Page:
Hiking through Coronado National Forest's Ventana Canyon, about 20 minutes north of Tucson.
The long section of Highway 8 heading from San Diego toward Tucson, Arizona, is mostly flat and dead, with the occasional string of mountains popping up across the landscape.
But as I barreled my way through the dusty town of Gila Bend, the scenery suddenly turned pleasant: A carpet of purple flowers lined the roadside. To the south, mountains began to tower into the bright blue sky. The desert floor was littered with yellow flowers like paint specks on a green canvas. Along the hillside, the towering saguaros that can reach heights of 60 feet stood out on the horizon like little green matchsticks.
In front of my bug-splattered windshield, the majestic desert faded away into run-down farmland and miles of half-dead scrub brush. The road veered southeast and worked its way through an off-season patch of walnut trees, passing Picacho Peak. The Old Pueblo was less than an hour away.
The Ventana Canyon trail
Nestled at the base of the Catalina Mountain range, my hotel was an ideal starting point for the Ventana Canyon hiking trail. The weather forecast called for near perfection, so I got an early start and began the trek up the mountain. The smell of creosote bush was strong in the air, and the warm sun beat down on the back of my neck. A barrage of nature’s beauty lay before me. The thousands of barrel cacti, teddy-bear chollas and jagged rocks were visible signs of nature’s threats – but it being early March, with warmer weather setting in, there was also the very real possibility of a diamondback rattlesnake lurking beneath a loose rock. Then of course there are the coyotes, bobcats and mountain lions that call Southern Arizona home.
But I grew up in the desert. These weren’t the types of things that concerned me, even with the eerie feeling that a big cat could very well be staking me from a hidden den or crevice that burrowed into the mountainside.
Tucson's Ventana Canyon trail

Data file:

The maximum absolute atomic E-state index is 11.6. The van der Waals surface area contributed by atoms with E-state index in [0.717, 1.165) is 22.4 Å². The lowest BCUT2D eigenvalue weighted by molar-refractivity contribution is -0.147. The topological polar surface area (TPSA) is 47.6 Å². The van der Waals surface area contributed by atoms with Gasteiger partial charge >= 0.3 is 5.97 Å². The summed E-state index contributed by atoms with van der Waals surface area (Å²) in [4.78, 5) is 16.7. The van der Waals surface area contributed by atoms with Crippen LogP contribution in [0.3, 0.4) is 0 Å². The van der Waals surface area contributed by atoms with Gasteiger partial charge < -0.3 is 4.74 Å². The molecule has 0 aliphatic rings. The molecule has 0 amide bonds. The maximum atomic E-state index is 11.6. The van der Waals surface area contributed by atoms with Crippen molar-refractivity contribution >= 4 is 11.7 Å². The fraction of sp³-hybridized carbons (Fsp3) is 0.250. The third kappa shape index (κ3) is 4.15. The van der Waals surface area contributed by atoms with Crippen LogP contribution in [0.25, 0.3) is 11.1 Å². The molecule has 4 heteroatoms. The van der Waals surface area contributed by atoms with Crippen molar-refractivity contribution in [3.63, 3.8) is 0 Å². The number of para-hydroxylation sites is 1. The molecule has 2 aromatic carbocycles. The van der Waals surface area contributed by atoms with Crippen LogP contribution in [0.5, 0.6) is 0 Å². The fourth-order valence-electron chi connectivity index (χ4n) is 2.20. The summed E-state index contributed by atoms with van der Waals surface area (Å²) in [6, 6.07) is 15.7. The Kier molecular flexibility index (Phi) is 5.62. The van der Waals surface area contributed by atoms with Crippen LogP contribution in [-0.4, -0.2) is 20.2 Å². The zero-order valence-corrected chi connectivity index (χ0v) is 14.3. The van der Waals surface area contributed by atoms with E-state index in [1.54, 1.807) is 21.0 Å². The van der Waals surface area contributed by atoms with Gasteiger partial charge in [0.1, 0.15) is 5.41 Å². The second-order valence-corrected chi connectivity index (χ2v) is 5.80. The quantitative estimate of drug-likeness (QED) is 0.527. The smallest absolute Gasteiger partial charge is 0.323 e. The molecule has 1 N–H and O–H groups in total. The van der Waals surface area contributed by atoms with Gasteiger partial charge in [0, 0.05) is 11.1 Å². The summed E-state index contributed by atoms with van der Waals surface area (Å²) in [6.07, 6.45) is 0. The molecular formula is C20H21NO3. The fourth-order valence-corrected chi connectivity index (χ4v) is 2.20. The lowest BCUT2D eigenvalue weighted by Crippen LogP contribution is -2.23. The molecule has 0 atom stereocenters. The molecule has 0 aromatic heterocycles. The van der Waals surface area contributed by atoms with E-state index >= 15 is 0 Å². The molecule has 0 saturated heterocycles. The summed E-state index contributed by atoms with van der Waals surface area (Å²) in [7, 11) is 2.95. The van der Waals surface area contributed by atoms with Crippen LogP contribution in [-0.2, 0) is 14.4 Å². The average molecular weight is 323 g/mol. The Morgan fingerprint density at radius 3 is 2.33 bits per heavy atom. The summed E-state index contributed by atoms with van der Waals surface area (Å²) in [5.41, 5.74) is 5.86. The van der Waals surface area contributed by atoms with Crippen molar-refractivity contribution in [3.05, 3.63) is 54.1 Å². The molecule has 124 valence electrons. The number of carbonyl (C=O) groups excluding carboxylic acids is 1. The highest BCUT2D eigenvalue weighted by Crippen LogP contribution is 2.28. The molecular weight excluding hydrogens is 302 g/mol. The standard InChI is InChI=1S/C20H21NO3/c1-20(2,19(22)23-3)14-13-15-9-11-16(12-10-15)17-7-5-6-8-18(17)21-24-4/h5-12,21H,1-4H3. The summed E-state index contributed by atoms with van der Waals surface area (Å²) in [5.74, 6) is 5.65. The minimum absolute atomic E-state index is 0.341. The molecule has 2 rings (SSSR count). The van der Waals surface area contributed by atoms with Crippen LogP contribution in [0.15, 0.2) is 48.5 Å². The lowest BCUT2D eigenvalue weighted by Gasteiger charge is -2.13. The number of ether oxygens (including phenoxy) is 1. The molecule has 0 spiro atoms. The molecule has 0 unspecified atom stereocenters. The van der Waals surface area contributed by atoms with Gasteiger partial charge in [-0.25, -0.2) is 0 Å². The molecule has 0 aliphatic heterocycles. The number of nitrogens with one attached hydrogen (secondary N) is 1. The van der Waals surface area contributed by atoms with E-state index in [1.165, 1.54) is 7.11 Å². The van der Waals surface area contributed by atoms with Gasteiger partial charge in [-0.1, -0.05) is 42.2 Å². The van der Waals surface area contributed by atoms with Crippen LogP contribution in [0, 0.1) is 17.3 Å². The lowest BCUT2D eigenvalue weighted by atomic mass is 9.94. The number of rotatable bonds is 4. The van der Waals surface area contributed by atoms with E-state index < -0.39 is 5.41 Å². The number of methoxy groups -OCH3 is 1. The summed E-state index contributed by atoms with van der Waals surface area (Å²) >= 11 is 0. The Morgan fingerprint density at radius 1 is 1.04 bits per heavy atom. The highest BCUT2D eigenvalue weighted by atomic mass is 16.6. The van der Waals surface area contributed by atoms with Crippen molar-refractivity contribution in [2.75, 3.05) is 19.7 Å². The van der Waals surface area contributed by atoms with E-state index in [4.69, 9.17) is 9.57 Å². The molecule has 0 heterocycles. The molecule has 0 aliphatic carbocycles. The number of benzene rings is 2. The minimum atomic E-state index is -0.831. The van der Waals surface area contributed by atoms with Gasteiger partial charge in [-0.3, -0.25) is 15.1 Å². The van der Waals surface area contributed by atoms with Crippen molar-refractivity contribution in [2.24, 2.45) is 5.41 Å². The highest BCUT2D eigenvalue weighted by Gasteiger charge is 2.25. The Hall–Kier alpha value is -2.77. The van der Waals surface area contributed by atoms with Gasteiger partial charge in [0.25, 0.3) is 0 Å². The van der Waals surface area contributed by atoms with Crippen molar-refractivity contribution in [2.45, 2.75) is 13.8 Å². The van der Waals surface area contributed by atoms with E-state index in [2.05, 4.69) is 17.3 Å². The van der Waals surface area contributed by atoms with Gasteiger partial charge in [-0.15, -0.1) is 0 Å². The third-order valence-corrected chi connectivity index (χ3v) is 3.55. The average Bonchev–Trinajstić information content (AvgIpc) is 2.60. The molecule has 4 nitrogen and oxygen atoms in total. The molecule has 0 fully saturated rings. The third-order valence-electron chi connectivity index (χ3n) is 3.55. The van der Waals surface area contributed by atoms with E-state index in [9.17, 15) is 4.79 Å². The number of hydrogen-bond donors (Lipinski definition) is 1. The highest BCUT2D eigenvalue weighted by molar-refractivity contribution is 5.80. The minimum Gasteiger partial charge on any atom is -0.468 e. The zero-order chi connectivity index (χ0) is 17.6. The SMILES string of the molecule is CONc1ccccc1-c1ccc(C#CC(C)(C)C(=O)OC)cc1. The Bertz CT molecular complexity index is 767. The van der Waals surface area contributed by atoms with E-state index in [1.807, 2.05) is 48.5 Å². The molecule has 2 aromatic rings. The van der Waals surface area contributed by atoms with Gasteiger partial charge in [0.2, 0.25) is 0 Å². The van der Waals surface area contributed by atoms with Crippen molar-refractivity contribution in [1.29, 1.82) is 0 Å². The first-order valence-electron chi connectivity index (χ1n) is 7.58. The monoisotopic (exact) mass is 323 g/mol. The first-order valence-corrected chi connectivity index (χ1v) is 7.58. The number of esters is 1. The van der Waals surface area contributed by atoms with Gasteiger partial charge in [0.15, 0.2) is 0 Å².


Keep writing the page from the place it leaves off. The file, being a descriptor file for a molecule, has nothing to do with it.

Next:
The well-maintained trail snaked its way through the canyon, climbing higher and higher. An occasional stream trickled down the hillside, carving its way through bright red cliffs. I stopped at a number of 360-degree vistas to take it all in.
I can’t recommend the beauty of the Sonoran Desert highly enough. Sure, there are the magnificent Rocky Mountains and California’s own Sierra Nevadas, but there’s nothing in the world quite like the desert of Arizona. The saguaro cactus only grows here, and the abundance of wildflowers, high skies, and magnificent sunsets that turn the mountains a shade of purple are like nowhere else I've seen.
After hiking back a couple of miles, I climbed up onto a large boulder and gazed out on the landscape. The wind picked up, blowing steadily through the canyon as cactus wrens, wild doves and the occasional cardinal chirped and sang all around. High above, a hawk glided on the breeze like the king of the sky. There was a great sense of peacefulness, and despite the occasional hiker passing by, I felt far removed from civilization. This was nature at its finest: pure and undisturbed.
Done right, a hike into the wilderness isn’t just an escape; it's a true exploration of the natural world, too. As I made my way through the jagged desert canyon, I found my inner explorer satisfied and my thirst for escape quenched.
Thank you, Tucson!